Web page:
Facebook's Latest Updates Have Fans and Foes - NYTimes.com (Build 20110920042010) Hewlett-Packard Board Expected to Fire C.E.O. - NYTimes.com (Build 20110920042010) Windows 8 secure boot could complicate Linux installs (Build 20110920042010) PC users who run Windows and Linux on the same machine will want to do some research before purchasing a Windows 8 computer.
That's because systems with a "Designed for Windows 8" logo must ship with UEFI secure booting enabled—a move that prevents booting operating systems that aren’t signed by a trusted Certificate Authority. This could pose a problem for Linux users, though in practice most can just change UEFI settings to disable secure boot before installing the open-source OS. But users will have to depend on hardware vendors to make this option possible in the first place. Disabling secure boot “Microsoft requires that machines conforming to the Windows 8 logo program and running a client version of Windows 8 ship with secure boot enabled,” Red Hat developer Matthew Garrett writes on his blog in reference to a recent presentation by Microsoft program manager Arie van der Hoeven.
Microsoft has a good reason for this. Excerpt: Google to cite Bing’s growth in antitrust defense - GeekWire (Build 20110920042010) Eric Schmidt It will be a very interesting day for the technology industry in Washington, D.C., as the U.S.
Senate Judiciary Committee holds a hearing called, “The Power of Google: Serving Consumers or Threatening Competition?” — digging into the antitrust issues being explored by the FTC in its investigation of the search company. Eric Schmidt, Google’s executive chairman and former chief executive, will be kicking things off at 11 a.m. Pacific time. Microsoft itself isn’t testifying, but the Redmond company will be a central topic — not only because of the parallels to its own antitrust case in the 1990s, but also because Schmidt is expected to cite the growth of Microsoft Bing as he makes the case that Google is facing a highly competitive market. Here’s an excerpt from the written testimony that Google supplied in advance to the Senate committee.
That last line is eliciting plenty of guffaws as the advance copy of the testimony circulates among the media. There's No Such Thing As 'Natural' Search Results; Search Results Are Inherently Biased. Schmidt ducks antitrust questions lobbed from Congress. High performance access to file storage When Google's Eric Schmidt testified before Congress on Wednesday, the first question came from Senator Herb Kohl, chairman of the Judiciary Subcommittee on Antitrust, Competition Policy, and Consumer Rights.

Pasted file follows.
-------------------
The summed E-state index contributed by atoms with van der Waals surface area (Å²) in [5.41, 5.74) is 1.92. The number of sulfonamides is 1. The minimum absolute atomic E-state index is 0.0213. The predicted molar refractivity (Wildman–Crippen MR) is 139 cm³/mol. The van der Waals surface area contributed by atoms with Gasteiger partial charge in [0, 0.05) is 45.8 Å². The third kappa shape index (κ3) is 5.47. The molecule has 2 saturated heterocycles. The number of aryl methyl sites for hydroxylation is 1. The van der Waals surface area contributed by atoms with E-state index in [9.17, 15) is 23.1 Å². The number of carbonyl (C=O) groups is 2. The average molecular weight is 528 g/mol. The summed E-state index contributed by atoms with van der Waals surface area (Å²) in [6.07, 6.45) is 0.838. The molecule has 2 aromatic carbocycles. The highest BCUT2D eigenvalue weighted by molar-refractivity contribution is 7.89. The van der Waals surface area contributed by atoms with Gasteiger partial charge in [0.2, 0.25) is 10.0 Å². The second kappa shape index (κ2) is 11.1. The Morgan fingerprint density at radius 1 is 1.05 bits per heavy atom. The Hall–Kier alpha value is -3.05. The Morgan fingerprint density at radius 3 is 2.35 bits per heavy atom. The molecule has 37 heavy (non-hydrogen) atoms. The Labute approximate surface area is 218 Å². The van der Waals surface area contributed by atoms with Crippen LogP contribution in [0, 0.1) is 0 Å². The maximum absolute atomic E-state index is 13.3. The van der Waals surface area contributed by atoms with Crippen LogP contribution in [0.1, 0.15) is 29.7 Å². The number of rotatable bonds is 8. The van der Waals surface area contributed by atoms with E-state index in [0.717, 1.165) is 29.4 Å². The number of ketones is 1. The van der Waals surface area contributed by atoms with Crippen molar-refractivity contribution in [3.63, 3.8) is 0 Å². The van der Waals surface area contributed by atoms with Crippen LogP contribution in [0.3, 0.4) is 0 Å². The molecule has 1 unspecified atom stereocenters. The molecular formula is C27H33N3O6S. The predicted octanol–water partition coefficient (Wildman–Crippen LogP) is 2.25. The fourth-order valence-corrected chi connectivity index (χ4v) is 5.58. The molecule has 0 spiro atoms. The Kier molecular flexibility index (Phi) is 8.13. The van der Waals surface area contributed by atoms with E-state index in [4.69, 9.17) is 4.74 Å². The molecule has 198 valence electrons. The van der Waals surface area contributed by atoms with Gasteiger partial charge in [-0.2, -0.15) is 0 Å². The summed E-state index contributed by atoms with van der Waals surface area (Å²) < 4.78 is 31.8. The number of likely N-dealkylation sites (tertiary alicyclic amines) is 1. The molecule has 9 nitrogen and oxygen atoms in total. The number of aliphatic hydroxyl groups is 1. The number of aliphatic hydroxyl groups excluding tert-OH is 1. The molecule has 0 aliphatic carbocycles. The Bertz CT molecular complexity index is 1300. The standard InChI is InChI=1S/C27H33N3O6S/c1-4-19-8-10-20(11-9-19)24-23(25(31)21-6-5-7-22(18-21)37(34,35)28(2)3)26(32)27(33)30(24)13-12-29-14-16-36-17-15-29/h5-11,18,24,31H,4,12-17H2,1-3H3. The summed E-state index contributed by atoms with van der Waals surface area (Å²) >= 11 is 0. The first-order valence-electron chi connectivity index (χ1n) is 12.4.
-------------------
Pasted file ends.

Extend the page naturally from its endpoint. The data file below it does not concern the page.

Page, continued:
And Schmidt responded with the sort of holier-than-thou attitude you find only at Google. "Google has acquired or expanded into internet businesses in many diverse areas, including travel, videos, and shopping, and now we hear you say Google wants to provide consumers with answers to questions, not merely links to websites that provide those answers," chairman Kohl said, in describing Google's monopoly of a search engine. "What do you say to those who argue that there is a fundamental conflict of interest between only providing unbiased web links and now providing answers, when you own many of the services providing the answers. Schmidt responded without hesitation. Senator Kohl didn't accept the "do no evil" argument. Schmidt agreed. Google's Schmidt, Senators bicker over whether links were 'cooked' Google executive chairman Eric Schmidt and a panel of senators agreed to disagree over whether the search giant favors its own properties over competitors.
Schmidt's testimony before the Senate Judiciary Subcommittee on Antitrust boiled down to trust us. Schmidt referenced Microsoft as a company that looked unbeatable 20 years ago, but ultimately missed the curve on mobile and other trends. The message: "The Internet is the ultimate level playing field," said Schmidt, who portrayed Google as a company working to put consumers first over profits. Why the Best Days of Open Hardware are Yet to Come « bunnie's blog (Build 20110920042010) Recently, I gave a talk at the 2011 Open Hardware Summit.
The program committee had requested that I prepare a “vision” talk, something that addresses open hardware issues 20-30 years out. These kinds of talks are notoriously difficult to get right, and I don’t really consider myself a vision guy; but I gave it my best shot. TV Everywhere is coming to Google TV — Online Video News (Build 20110920042010) Sean Parker: Agent Of Disruption - Forbes (Build 20110920042010)